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Coke-Braised Pork Carnitas Recipe

Coke-Braised Pork Carnitas Recipe


  • 4 pounds pork butt or pork shoulder (preferably Berkshire pork), trimmed, cut into 3x3-inch chunks
  • 10 1/4 cups peanut oil, divided
  • 2 1/2 cups cola-flavored soda, divided

Recipe Preparation

  • Sprinkle pork with salt and pepper. Heat 1/4 cup peanut oil in heavy 8-quart pot over high heat. Working in batches, add pork to pot and sauté until browned on all sides, about 7 minutes per batch. Using slotted spoon, transfer pork to large bowl.

  • Pour remaining 10 cups peanut oil into same pot. Attach deep-fry thermometer to side of pot; heat over medium heat until thermometer registers 280°F. Add pork to oil in pot (temperature of oil will drop to between 180°F and 200°F). Cook pork over medium heat until brown and tender, adjusting heat as necessary to maintain temperature of oil between 200°F and 220°F, about 1 1/2 hours. Using slotted spoon, transfer pork to another large pot. Add orange juice and 2 cups cola to pork and bring to boil; reduce heat and simmer until pork is very tender, about 35 minutes. Add remaining 1/2 cup cola and stir over medium heat until meat falls apart and liquid is absorbed, about 5 minutes longer. Season generously with salt and pepper. Transfer to bowl and serve.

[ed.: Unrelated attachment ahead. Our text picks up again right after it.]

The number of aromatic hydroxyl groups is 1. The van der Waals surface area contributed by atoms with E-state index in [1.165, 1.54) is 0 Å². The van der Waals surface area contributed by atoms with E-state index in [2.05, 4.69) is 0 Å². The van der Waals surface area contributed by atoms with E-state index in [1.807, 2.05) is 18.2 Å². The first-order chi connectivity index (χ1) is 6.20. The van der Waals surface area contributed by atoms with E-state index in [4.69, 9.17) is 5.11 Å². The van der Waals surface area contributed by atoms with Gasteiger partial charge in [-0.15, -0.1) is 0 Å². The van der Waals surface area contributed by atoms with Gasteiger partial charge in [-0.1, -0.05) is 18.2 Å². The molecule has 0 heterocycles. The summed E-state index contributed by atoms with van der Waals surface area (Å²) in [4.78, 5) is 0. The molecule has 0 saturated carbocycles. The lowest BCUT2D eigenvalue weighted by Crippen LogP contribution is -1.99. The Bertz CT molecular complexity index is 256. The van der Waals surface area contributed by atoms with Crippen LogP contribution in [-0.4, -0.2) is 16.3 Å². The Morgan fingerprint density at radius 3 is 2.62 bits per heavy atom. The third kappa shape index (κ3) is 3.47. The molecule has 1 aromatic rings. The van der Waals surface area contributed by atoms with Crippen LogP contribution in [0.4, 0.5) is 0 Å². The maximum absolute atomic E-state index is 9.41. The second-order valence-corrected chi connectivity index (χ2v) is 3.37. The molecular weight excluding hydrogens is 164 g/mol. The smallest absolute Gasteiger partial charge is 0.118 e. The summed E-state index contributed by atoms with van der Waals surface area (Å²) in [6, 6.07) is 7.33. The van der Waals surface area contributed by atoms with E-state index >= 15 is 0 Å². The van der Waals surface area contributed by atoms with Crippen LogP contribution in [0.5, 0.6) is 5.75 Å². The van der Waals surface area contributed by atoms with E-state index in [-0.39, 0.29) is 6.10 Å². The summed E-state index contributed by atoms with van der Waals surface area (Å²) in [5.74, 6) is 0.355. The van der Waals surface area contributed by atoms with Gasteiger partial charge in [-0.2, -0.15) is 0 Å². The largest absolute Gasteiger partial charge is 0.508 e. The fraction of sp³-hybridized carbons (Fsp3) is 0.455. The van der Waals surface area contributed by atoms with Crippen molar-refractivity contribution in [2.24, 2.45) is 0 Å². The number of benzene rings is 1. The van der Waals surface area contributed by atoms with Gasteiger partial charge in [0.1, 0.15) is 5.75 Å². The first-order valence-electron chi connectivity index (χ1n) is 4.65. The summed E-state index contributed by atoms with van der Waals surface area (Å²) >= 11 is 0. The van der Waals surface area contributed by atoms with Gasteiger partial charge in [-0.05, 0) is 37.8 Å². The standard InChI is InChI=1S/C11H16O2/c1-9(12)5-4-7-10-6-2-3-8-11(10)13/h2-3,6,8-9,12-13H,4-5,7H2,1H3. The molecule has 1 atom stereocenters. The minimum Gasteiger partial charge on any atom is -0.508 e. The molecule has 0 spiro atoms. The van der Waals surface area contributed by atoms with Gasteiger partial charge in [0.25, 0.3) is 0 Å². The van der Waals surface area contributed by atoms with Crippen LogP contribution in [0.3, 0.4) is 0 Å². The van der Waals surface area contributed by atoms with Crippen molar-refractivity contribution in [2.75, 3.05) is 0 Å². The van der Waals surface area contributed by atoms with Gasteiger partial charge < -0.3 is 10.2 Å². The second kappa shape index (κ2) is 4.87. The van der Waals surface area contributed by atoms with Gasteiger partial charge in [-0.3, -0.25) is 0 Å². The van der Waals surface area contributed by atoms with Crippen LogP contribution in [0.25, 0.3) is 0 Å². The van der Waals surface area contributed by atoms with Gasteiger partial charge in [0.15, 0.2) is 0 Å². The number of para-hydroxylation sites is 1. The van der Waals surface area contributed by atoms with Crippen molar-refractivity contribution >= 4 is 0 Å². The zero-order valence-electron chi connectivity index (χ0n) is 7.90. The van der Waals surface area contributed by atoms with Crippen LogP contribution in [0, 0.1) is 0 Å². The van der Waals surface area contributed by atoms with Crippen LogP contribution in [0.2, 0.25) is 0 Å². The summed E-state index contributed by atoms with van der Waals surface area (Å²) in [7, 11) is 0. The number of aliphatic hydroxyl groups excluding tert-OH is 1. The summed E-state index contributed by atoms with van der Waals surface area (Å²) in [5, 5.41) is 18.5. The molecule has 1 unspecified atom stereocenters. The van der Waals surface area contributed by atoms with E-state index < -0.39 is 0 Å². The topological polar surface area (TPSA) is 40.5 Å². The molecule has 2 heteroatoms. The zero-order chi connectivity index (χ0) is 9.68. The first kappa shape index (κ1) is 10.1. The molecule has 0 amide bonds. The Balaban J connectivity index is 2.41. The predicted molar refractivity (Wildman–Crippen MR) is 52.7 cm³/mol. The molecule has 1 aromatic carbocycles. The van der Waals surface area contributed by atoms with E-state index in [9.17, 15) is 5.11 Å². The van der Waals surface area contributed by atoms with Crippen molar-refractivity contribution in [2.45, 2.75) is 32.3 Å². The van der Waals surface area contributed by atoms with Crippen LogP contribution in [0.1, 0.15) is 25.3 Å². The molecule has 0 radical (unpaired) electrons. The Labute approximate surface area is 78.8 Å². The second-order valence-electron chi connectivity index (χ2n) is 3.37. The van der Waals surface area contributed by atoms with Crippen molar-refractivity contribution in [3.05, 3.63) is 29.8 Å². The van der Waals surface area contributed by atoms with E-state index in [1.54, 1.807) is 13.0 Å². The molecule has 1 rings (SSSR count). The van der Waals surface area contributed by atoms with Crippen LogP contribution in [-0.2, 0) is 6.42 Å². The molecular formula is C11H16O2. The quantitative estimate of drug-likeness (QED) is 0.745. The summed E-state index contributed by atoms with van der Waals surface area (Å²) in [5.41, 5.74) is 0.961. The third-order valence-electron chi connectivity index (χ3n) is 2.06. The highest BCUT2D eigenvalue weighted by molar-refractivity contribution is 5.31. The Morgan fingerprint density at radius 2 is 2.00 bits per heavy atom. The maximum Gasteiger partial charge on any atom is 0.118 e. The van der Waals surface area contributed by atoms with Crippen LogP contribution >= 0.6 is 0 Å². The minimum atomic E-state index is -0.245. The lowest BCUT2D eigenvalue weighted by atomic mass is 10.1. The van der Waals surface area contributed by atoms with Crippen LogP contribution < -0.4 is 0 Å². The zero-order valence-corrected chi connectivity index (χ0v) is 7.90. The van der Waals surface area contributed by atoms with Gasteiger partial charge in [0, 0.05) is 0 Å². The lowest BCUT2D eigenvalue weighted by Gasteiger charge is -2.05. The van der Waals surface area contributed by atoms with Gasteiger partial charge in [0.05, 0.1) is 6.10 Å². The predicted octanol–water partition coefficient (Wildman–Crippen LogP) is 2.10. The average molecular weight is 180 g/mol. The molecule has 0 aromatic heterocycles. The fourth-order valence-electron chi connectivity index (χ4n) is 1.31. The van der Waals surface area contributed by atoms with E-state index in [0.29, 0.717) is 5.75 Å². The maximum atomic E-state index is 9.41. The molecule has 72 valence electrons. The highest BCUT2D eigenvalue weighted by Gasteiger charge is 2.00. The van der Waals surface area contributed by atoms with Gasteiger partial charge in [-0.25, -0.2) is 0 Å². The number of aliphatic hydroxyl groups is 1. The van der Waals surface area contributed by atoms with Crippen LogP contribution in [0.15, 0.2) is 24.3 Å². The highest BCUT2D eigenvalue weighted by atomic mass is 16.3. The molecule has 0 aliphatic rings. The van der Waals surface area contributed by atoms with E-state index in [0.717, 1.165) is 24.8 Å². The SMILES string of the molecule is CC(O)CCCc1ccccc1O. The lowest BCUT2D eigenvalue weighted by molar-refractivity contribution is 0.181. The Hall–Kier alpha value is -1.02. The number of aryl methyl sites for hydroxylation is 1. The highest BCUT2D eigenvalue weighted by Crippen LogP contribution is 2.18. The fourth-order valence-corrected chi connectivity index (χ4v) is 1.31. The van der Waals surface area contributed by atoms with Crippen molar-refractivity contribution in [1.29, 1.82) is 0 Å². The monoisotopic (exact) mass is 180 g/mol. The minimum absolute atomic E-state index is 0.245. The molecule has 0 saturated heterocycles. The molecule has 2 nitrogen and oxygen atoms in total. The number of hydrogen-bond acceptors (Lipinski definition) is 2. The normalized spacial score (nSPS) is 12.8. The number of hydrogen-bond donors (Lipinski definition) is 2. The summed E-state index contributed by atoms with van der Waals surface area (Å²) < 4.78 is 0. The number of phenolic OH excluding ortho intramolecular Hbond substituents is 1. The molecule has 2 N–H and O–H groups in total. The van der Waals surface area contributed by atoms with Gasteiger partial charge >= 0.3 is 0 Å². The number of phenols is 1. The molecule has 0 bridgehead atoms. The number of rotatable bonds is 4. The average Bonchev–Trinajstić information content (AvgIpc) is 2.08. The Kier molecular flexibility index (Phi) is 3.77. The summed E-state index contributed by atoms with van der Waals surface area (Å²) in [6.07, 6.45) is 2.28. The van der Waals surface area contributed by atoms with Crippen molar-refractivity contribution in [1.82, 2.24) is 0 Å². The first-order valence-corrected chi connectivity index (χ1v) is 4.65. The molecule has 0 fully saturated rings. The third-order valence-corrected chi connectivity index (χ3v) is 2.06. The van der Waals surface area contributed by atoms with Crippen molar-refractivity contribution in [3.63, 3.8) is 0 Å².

Recipe by Edward Mendoza of Kitchen 1924 in Dallas TX,Photos by Nils Juul HansenReviews Section

Coke-braised pork tacos (Tacos de carnitas in Coca-Cola) from Casa Marcela: Recipes and Food Stories of My Life in the Californias (page 15) by Marcela Valladolid